The building is designed for up to 25 occupants, likely to be made up of SPECIFIC staff and hot desks forother members of the research team within the University. This is spread between two small offices on the ground floor and two larger open plan spaces on the first floor. The ground floor also features a breakout area, entrance foyer, and storage, as well as toilets and a shower, both accessible by wheelchair. The interior of the building has a painted finish, with one office using air purifying paint to create a healthy interior environment. This will be monitored and compared to a space decorated with standard paint, to determine its effectiveness.

It will take a year to establish whether the office has been a success, but the signs are already looking positive; on the day the Active Office was opened, 96kWh were generated between it and the Active Classroom, with 29kWh being stored in the battery system and 47kWh exported to the grid.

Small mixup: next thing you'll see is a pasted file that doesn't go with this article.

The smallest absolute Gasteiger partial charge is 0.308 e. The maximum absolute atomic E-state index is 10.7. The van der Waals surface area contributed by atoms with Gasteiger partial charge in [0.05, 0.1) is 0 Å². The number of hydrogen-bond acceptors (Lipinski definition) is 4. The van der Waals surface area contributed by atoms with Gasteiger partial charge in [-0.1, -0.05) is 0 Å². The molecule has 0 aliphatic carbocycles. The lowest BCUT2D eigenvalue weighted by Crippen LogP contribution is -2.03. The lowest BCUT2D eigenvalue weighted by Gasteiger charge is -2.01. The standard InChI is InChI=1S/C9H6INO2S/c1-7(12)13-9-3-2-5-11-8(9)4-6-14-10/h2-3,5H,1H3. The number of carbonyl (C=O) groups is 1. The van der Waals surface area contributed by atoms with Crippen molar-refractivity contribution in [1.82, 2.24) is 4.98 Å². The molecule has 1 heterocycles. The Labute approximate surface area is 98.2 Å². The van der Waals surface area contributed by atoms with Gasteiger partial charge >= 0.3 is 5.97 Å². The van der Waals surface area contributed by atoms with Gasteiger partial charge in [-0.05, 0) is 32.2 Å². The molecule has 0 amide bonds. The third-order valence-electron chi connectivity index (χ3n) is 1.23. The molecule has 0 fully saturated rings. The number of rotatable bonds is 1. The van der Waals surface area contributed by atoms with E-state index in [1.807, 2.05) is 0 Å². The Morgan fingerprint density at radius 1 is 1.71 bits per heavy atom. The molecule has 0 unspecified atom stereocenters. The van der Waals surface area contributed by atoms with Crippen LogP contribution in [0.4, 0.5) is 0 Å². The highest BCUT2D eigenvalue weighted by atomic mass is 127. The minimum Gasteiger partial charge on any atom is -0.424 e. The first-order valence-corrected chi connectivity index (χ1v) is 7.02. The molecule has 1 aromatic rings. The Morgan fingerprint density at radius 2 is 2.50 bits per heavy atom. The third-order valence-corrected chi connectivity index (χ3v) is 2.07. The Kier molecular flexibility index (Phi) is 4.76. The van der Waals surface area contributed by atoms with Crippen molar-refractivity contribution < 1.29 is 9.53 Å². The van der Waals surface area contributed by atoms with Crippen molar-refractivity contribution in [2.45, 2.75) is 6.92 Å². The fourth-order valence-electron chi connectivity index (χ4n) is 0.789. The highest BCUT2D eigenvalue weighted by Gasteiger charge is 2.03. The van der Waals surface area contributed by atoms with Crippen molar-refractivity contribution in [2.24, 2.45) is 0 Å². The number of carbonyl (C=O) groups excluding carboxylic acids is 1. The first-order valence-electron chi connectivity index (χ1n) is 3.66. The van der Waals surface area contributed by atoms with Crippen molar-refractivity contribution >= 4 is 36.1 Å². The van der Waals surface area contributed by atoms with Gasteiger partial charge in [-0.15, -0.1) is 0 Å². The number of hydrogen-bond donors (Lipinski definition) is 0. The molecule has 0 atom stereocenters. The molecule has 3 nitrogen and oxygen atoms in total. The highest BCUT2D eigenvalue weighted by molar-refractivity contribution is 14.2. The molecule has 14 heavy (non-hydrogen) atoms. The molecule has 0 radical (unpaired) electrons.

“The Active Office is a first, but it isn’t a one-off,” commented Kevin Bygate, Chief Operating Officer of SPECIFIC. “It is quick to build using existing supply chains, and uses only materials that are already available. This is tomorrow’s office, but it can be built today.”

“There’s no doubt that buildings that generate their own energy are the future of construction,” commented Stuart Wilkie, Managing Director for Wernick Buildings. He continued, “Not only are they better for the environment, but they’re also a fantastic investment,”, before noting the scale of potential savings that could be made with a high quality building using this technology: “We offer buildings with a sixty year design life; not needing to pay to power a building for sixty years could have a terrific financial impact for an organisation.”

The speed at which we could deliver the building using offsite methods was key for this project, but quality assurance also played a big factor. Offsite methods give us a more consistency in the build, which is important when we’re measuring its performance.

Joanna Clarke
Architect and Building Manager

Watch Video-